Congress is set to begin ironing out differences in the National Defense Authorization Act (NDAA) this week. The bill funds Department of Defense programs and activities.
The House version of the must-pass bill includes a rider that would prohibit the U.S. Fish and Wildlife Service from listing the greater sage grouse under the Endangered Species Act for ten years. The lesser prairie-chicken and the American burying beetle would also be prevented from becoming listed as threatened or endangered.
House Republicans have argued legal protections for the chicken-like bird would hurt military training operations on western land. Yogin Kothari, senior Washington representative for the Union of Concerned Scientists, said, if the rider goes through, it would undermine the extensive coordinated strategy throughout the west to protect the sage grouse. He added a ten-year ban would likely become even longer if passed.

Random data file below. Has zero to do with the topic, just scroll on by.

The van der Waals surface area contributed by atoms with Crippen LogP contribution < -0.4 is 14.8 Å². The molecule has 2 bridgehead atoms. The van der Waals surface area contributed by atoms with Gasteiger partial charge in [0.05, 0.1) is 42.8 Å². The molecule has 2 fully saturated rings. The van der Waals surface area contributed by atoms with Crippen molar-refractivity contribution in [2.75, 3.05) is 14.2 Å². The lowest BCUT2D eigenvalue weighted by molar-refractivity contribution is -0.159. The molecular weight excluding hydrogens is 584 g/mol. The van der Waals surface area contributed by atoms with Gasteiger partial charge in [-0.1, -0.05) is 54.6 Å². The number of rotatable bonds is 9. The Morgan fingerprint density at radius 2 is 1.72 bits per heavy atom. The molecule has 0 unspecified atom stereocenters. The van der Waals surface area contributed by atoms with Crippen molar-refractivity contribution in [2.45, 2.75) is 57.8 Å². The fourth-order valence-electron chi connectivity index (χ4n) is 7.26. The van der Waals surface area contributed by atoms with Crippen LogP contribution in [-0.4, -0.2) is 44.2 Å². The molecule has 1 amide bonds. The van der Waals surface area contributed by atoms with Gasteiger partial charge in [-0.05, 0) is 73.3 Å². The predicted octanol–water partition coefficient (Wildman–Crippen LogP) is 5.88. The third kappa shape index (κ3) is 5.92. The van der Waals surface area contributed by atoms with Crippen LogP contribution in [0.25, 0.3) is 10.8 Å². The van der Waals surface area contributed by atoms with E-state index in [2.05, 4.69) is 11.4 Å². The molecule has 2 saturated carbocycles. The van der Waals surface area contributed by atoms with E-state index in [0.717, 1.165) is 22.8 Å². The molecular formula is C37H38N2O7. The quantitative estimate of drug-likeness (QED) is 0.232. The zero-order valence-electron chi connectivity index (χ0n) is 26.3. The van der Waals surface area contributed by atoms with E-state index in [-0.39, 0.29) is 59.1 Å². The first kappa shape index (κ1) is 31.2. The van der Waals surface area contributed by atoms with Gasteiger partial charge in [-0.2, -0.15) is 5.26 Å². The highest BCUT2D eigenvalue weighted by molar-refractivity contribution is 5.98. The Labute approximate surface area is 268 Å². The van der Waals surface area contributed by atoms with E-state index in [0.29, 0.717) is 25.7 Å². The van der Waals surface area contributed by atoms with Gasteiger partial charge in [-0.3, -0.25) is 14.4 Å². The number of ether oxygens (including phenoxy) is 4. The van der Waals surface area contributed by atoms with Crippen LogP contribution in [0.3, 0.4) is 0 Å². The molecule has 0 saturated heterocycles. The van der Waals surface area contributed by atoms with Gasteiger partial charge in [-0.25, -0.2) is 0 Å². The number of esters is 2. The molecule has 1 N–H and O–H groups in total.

“When you have a rider like this in a must-pass bill, it’s really hard to get out. You see that in appropriations bills all the time. By adding this anti-science rider under the NDAA, signing a death warrant for the sage grouse,” Kothari said.
It’s the third time the NDAA has carried the controversial amendment, but some think the rider could actually go through this time. Kothari said Senate Armed Services Chairman and Arizona Republican John McCain will not be at the helm of the committee that could decide what stays within the NDAA. In years past, he’s kept sage grouse out of the debate.
“Because he’s out in Arizona, is more hands-off, the next person in line is Sen. [Jim] Inhofe. He’s interested in seeing that through,” Kothari said.
Utah Representative Rob Bishop is the rider’s sponsor. House Democrat and Natural Resources Ranking Member Raul Grijalva introduced an amendment to remove the provision. The bill is expected to be completed by the end of July.